Child Soldiers Global Report 2004 - Finland
|Publisher||Child Soldiers International|
|Cite as||Child Soldiers International, Child Soldiers Global Report 2004 - Finland, 2004, available at: http://www.refworld.org/docid/4988065dc.html [accessed 31 August 2015]|
|Disclaimer||This is not a UNHCR publication. UNHCR is not responsible for, nor does it necessarily endorse, its content. Any views expressed are solely those of the author or publisher and do not necessarily reflect those of UNHCR, the United Nations or its Member States.|
Republic of Finland
Covers the period from April 2001 to March 2004.
Population: 5.2 million (1.1 million under 18)
Government armed forces: 27,000
Compulsory recruitment age: 18
Voluntary recruitment age: 18
Voting age: 18
Optional Protocol: ratified 10 April 2002
Other treaties ratified (see glossary): CRC, GC AP I and II, ICC, ILO 138, ILO 182
There were no reports of under-18s in the armed forces.
The length of alternative civilian service remained punitive at 395 days, compared with 180 days in most cases for regular military service. During 2001-2003, over 20 conscientious objectors who refused to carry out alternative service were imprisoned, in most cases sentenced to 197 days' imprisonment.1
National recruitment legislation and practice
Conscription is provided for under the 2000 constitution, along with provisions on the right to exemption on grounds of conscience (section 127).2 Men are liable for compulsory military service from the beginning of the year they are 18 until the end of the year they turn 60. Women have been able to volunteer for military service from the age of 18 since 1995. In general, military service is done within two years following call-up at the age of 19 or 20.3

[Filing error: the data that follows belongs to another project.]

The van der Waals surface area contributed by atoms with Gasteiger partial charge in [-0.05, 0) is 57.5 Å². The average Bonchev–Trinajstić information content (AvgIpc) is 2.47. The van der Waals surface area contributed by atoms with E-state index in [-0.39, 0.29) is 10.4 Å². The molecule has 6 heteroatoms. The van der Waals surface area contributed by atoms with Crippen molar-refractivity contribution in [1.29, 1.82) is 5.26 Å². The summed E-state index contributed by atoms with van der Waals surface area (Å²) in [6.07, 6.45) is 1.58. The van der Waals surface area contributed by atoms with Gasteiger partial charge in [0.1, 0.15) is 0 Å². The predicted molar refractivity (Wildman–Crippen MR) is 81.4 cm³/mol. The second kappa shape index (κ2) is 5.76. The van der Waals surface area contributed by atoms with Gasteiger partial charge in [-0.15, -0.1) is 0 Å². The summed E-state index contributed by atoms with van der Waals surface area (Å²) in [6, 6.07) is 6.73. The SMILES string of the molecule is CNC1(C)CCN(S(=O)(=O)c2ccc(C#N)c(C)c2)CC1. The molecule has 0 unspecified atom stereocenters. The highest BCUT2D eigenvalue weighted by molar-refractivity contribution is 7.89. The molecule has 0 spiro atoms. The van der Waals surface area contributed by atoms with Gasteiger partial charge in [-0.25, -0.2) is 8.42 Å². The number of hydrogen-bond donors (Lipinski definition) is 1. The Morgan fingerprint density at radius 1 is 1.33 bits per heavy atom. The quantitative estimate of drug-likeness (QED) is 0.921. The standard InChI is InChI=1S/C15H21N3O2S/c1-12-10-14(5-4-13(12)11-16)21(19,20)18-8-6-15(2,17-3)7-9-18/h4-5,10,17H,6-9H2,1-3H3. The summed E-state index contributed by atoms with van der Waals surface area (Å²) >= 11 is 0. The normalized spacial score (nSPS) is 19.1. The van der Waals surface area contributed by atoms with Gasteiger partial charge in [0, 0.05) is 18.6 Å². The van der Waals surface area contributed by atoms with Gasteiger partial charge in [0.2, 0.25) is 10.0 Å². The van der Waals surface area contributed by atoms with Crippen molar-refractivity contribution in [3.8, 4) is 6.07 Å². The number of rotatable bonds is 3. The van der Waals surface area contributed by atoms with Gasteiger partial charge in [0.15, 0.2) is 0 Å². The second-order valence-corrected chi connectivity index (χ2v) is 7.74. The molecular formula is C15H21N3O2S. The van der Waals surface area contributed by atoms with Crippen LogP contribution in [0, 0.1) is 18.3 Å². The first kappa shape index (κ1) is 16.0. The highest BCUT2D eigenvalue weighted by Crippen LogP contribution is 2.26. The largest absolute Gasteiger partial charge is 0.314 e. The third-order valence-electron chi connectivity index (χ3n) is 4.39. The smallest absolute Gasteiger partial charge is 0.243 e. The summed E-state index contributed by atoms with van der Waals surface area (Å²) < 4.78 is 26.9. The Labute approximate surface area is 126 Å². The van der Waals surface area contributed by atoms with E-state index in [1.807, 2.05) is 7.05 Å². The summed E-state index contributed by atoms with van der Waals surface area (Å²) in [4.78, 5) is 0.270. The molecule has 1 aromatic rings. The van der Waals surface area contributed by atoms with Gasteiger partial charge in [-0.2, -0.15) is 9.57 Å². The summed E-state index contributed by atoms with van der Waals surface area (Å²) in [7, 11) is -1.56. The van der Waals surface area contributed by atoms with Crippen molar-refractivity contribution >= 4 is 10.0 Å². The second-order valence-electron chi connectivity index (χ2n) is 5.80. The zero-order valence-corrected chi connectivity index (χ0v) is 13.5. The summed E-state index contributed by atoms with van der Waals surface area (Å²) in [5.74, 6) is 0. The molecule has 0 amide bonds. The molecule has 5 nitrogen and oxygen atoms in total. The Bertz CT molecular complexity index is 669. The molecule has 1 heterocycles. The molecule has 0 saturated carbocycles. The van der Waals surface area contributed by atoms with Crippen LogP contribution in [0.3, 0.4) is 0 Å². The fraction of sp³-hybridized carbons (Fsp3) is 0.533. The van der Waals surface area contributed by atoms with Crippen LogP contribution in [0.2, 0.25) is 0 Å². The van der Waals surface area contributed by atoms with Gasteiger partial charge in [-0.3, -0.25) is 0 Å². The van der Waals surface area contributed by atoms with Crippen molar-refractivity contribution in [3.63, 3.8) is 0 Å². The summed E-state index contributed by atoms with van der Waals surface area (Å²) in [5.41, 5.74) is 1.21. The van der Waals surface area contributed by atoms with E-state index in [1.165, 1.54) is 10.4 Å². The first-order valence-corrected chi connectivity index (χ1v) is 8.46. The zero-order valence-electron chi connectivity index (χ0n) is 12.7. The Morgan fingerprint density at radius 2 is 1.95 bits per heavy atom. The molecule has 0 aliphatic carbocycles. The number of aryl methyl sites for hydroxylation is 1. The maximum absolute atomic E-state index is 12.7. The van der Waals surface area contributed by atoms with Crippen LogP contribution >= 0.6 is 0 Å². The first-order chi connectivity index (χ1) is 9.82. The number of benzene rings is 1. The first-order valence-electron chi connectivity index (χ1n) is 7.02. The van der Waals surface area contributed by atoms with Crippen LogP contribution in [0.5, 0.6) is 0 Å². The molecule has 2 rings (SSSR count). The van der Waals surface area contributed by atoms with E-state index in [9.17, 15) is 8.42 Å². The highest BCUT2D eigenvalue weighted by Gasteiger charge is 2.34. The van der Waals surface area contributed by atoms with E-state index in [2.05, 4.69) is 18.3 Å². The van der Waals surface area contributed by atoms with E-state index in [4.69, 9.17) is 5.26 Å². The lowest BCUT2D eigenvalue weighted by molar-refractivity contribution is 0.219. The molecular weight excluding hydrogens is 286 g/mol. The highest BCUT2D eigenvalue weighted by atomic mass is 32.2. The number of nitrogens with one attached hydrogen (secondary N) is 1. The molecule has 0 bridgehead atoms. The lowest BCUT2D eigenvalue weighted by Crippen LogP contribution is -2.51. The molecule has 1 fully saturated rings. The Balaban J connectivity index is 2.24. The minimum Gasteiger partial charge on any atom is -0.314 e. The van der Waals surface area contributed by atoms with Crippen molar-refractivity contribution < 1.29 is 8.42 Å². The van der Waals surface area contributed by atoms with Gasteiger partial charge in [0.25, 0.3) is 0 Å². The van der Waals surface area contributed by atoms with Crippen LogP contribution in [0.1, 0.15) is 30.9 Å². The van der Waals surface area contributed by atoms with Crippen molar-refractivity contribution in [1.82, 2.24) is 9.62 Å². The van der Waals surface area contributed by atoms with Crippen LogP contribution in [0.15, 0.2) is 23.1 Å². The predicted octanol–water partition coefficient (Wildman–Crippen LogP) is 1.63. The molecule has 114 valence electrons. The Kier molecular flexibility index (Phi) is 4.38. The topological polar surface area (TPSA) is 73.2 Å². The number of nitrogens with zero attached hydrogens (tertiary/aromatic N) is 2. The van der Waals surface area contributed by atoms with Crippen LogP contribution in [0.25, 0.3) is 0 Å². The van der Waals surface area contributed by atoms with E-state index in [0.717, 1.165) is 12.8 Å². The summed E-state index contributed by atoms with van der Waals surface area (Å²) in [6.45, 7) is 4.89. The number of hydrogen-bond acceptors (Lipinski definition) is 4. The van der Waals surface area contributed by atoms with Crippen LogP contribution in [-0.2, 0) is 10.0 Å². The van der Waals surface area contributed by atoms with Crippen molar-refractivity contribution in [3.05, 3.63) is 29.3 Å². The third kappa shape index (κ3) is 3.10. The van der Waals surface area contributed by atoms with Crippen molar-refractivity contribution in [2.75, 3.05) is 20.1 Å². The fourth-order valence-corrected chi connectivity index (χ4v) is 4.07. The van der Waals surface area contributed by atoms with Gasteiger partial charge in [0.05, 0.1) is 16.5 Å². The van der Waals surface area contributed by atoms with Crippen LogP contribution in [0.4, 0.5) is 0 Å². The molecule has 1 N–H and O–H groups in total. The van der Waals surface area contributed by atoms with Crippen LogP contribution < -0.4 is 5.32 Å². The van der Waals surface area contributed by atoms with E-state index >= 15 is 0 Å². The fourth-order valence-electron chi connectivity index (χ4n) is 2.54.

Entry into the armed forces below the age of 18, including on a voluntary basis, is prohibited under a 2000 amendment to the Conscription Act, which also made the use of under-18s in hostilities a possible war crime under the Penal Code.4
Under section 120 of the constitution, the Ahvenanmaa (Åland) Islands are a self-governing area. Citizens of this area are exempt from military service.
Voluntary national defence training is organized by the National Defence Training Association, established in 1999. It trains volunteer men and women for skills needed in times of war or crisis, and complements the training of conscripts.5
Government proposals for reforms to the armed forces were approved by parliament in December 2001. The wartime strength of the army is to be reduced from around 490,000 men and women to 350,000 by 2009.6
Finland ratified the Optional Protocol on 10 April 2002. The accompanying declaration confirmed that "the minimum age for any recruitment of persons into its national armed forces is 18 years".7
1 Amnesty International Reports 2002, 2003 and 2004, http://web.amnesty.org/library/engindex.
2 Constitution (731/1999), at Ministry of Justice, http://www.om.fi/21910.htm.
3 Facts about the Finnish Defence Forces 2003, http://www.mil.fi.
4 Law 364/2000, Amendment to Conscription Act, according to a communication from the Information Division of Defence Command, 16 March 2004.
5 Finnish Defence Forces, Training portal, http://www.milnet.fi.
6 Finnish Security and Defence Policy 2001, VNS 2/2001 vp, Government report to parliament, 13 June 2001, http://www.defmin.fi.
7 Declarations and reservations to the Optional Protocol, http://www.ohchr.org.